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In my posting on ETA terrorism I said "Violent men are almost incurable." Stephen Read of the UCLA Department of Psychiatry comments:
"This indeed remains a profound problem for culture and society. I am not sure where to start with a response. I am tempted to say that it suggests a reinforcing/habitual/ perhaps addictive quality to violence. And yet, like other habit/addictions, all are not equally susceptible. It remains true that many soldiers return successfully to civilian life. As distasteful as it is, there is strong anecdotal evidence that torturers are disturbingly "normal" to the observations of many ("banal" was Arendt's adjective), and outside of the torture chamber (and if such apparatus is not available) seem to take up non-violent human relations.
There are also many attestations to the toxic nature of killing and other violence, with certain difficulties in generalizing from well-known examples. Inquiries into the "biology" of violence have been difficult to pursue as they provoke challenges from a civil rights point of view. E.g. the distinguished late Jolly West, chair of the prestigious UCLA Department of Psychiatry and Biobehavioral Sciences for many years, was foiled in a serious attempt to establish such an institute at UCLA. And this despite his own well-established credentials as a defender of the underdog.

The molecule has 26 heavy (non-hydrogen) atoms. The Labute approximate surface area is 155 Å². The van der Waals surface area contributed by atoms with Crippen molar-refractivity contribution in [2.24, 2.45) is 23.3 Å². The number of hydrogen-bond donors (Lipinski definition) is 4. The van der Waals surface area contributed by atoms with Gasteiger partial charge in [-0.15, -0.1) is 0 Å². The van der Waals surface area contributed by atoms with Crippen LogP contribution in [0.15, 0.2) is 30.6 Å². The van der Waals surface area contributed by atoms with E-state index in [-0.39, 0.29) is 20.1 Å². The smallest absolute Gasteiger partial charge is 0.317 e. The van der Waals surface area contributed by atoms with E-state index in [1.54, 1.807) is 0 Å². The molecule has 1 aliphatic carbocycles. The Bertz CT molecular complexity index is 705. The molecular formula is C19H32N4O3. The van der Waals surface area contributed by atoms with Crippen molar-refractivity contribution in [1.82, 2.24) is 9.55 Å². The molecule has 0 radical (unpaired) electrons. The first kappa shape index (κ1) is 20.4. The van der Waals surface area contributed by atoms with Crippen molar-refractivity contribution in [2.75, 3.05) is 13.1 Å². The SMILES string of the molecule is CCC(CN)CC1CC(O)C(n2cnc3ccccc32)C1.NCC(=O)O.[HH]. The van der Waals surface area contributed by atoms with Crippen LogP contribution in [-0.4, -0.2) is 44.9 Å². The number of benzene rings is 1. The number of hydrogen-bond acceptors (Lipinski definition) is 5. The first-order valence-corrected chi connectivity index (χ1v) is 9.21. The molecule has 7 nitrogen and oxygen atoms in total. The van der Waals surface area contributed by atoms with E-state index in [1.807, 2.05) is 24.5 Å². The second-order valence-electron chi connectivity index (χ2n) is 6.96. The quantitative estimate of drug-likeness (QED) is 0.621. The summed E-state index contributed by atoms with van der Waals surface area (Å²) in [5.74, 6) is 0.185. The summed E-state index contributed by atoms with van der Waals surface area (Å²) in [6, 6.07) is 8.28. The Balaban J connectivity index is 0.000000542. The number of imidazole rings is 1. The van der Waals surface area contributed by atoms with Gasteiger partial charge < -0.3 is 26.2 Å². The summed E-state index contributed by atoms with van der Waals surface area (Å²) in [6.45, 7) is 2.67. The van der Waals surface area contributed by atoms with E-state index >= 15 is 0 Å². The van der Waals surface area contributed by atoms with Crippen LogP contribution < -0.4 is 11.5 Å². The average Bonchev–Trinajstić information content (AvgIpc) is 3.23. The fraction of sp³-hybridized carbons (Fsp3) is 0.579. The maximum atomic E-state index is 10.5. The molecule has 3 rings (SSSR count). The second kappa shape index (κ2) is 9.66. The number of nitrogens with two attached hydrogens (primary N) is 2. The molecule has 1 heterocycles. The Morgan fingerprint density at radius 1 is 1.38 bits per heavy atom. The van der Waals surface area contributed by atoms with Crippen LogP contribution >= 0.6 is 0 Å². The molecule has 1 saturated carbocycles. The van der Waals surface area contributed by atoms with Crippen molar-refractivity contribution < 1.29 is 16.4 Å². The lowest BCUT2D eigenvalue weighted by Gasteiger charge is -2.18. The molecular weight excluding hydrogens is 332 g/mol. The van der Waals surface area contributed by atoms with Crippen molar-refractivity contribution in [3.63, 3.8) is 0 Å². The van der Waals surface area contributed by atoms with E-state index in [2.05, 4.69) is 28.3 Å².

Cultural inquiries also seem to be quite value-laden; not that investigators should (or could) be value-free, but that the values truncate or pre-determine the outcome of the approach. And yet, to accept the finality of the provocative sentence is to accept an unavoidable spiral into violence as our fate. And that has not happened, I don't think. What are the effective checks or diversions or suppressors of these impulses?"
My comment: This is the deepest problem we face. What is man? Kind men who become soldiers often end up enjoying killing people. There is a profound truth in the old belief that original sin can be countered with grace. But, as the saying goes, the devil is in the details.
Ronald Hilton - 5/18/00